From Library Journal
Among the stellar artists of the German Renaissance, none surpasses the inadequately esteemed painter Matthias Grvnewald (d. 1528). Known principally for his hauntingly intense Isenheim altarpiece, he is so poorly documented that even his name is apparently incorrect. Ziermann, a former newspaper editor and correspondent, not only synthesizes the relatively little that is known about the artist but also provides a handsomely illustrated compendium of the modest oeuvre of surviving paintings and drawings. Though the text includes effective analyses of the works, it is marred by scholarly disputations better relegated to footnotes. Equally disconcerting are occasional irrelevant excursuses, awkward biblical citations, editorial gaffes, and irksomely reiterated iconographic errors. Perplexing, too, is the book's failure to go beyond the formal and iconographic details of the Isenheim altarpiece to assay its functional and iconological significance in the context of its time and place. While this is not the ideal introduction, the lack of anything better in English makes this volume a recommended acquisition. Robert Cahn, Fashion Inst. of Technology, New York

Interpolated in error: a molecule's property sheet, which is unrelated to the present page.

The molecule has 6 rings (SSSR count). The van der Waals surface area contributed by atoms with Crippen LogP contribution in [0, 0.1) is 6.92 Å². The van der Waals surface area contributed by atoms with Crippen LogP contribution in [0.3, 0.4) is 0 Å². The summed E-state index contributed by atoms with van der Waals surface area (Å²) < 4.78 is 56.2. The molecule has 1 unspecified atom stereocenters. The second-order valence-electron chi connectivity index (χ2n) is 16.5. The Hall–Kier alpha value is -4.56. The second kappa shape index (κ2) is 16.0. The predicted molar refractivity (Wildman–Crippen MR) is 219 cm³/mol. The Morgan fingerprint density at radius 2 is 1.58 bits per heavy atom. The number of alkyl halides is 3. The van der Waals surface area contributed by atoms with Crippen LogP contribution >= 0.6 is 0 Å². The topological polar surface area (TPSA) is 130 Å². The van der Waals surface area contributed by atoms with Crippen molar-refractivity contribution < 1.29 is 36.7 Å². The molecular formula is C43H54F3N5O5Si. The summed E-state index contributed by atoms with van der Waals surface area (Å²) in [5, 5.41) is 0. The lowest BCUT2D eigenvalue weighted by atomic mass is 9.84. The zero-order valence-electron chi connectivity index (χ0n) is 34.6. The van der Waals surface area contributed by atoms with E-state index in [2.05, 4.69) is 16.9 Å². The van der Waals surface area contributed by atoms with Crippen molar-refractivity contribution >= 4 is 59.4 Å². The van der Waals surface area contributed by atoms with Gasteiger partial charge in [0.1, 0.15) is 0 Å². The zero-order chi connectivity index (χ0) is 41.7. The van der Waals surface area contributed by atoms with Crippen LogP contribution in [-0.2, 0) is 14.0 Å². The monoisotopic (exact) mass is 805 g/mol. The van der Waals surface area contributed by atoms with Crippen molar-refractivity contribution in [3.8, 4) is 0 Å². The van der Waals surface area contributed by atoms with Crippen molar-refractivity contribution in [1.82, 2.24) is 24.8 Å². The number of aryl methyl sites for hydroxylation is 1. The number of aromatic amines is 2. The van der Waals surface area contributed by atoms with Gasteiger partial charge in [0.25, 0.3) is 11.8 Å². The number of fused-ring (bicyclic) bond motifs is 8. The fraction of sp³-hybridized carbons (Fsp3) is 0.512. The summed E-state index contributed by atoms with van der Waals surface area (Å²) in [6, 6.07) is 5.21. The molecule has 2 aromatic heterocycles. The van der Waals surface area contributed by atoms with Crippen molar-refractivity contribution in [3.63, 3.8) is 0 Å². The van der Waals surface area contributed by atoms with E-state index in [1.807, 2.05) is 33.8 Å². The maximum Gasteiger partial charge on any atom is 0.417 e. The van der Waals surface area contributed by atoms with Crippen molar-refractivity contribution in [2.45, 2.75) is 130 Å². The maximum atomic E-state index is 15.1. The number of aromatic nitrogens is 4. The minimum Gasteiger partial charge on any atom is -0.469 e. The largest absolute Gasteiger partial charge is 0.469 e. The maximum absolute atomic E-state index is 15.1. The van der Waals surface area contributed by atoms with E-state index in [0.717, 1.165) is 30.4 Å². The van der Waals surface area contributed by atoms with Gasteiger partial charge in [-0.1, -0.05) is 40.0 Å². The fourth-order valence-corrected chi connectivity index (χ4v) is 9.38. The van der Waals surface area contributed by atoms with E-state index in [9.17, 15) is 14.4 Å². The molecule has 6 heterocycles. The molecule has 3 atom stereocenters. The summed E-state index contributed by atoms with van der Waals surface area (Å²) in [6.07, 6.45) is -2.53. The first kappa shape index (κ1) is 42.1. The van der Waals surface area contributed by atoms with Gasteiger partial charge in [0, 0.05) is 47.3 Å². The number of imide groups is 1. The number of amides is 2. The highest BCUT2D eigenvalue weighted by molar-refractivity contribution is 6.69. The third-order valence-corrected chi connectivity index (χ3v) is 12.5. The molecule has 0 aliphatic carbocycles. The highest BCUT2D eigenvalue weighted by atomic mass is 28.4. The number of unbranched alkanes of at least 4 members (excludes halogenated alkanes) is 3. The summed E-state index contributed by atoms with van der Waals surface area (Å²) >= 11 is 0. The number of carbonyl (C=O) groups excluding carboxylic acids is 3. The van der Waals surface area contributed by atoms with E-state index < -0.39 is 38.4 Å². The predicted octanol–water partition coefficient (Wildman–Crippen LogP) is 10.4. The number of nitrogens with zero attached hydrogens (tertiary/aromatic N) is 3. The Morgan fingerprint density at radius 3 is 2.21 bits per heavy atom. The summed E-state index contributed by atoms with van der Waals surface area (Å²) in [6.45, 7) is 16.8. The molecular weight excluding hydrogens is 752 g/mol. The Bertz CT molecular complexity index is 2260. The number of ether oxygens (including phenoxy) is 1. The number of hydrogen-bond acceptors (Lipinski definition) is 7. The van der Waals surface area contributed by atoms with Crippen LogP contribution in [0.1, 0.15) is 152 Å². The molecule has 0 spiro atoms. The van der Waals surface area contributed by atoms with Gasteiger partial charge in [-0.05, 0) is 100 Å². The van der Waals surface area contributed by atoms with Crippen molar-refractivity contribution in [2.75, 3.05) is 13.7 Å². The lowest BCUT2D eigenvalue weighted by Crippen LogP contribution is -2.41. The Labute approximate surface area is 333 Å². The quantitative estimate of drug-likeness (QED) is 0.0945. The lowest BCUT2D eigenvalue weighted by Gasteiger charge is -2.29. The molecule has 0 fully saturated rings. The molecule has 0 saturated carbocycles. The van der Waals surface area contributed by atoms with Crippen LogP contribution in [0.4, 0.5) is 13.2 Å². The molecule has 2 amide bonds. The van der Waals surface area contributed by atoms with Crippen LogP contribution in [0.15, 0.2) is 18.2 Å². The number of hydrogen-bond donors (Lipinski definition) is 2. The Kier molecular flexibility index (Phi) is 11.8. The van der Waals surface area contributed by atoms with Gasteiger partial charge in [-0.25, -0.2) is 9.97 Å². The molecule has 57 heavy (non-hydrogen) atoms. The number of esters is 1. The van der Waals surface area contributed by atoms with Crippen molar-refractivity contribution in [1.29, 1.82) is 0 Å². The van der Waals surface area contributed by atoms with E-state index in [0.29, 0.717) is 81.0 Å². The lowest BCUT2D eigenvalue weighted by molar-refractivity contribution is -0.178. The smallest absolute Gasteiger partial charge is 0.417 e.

Copyright 2001 Reed Business Information, Inc.
From the Publisher
Generally regarded as the greatest painter of the German Reniassance and certainly its greatest colorist, Grunewald produced paintings of extraordinary beauty and expressive force. A man of profound religious beliefs, his vision transcended the visible world and led him to paint some of the most moving and memorable images of Christ's Passion in Western art. The Isenheimer Altarpiece, which is now housed in the Musee d'Unterlinden in Colmar, France, is widely held to be the single most important work of the German Renaissance.